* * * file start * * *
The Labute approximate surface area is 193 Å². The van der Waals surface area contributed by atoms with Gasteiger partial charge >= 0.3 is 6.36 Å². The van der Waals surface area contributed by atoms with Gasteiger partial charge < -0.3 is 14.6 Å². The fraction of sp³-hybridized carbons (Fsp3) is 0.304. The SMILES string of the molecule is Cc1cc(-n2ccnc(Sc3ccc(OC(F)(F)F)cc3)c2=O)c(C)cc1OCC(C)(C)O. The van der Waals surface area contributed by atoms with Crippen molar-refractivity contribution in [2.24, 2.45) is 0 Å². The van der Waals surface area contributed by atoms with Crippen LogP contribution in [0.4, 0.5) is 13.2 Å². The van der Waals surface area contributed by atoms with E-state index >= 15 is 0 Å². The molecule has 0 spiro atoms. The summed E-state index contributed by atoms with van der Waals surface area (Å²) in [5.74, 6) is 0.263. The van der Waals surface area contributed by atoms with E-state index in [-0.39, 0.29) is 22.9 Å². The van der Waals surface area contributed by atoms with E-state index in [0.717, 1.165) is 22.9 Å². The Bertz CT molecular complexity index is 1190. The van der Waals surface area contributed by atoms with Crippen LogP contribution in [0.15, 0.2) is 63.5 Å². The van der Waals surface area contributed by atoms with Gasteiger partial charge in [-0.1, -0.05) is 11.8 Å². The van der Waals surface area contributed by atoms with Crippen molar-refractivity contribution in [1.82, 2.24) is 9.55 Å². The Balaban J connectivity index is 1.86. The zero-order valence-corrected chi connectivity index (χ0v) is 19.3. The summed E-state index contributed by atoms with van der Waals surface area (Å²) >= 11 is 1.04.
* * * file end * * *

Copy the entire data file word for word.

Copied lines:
The Labute approximate surface area is 193 Å². The van der Waals surface area contributed by atoms with Gasteiger partial charge >= 0.3 is 6.36 Å². The van der Waals surface area contributed by atoms with Gasteiger partial charge < -0.3 is 14.6 Å². The fraction of sp³-hybridized carbons (Fsp3) is 0.304. The SMILES string of the molecule is Cc1cc(-n2ccnc(Sc3ccc(OC(F)(F)F)cc3)c2=O)c(C)cc1OCC(C)(C)O. The van der Waals surface area contributed by atoms with Crippen molar-refractivity contribution in [2.24, 2.45) is 0 Å². The van der Waals surface area contributed by atoms with Crippen LogP contribution in [0.4, 0.5) is 13.2 Å². The van der Waals surface area contributed by atoms with E-state index >= 15 is 0 Å². The molecule has 0 spiro atoms. The summed E-state index contributed by atoms with van der Waals surface area (Å²) in [5.74, 6) is 0.263. The van der Waals surface area contributed by atoms with E-state index in [-0.39, 0.29) is 22.9 Å². The van der Waals surface area contributed by atoms with E-state index in [0.717, 1.165) is 22.9 Å². The Bertz CT molecular complexity index is 1190. The van der Waals surface area contributed by atoms with Crippen LogP contribution in [0.15, 0.2) is 63.5 Å². The van der Waals surface area contributed by atoms with Gasteiger partial charge in [-0.1, -0.05) is 11.8 Å². The van der Waals surface area contributed by atoms with Crippen molar-refractivity contribution in [1.82, 2.24) is 9.55 Å². The Balaban J connectivity index is 1.86. The zero-order valence-corrected chi connectivity index (χ0v) is 19.3. The summed E-state index contributed by atoms with van der Waals surface area (Å²) >= 11 is 1.04.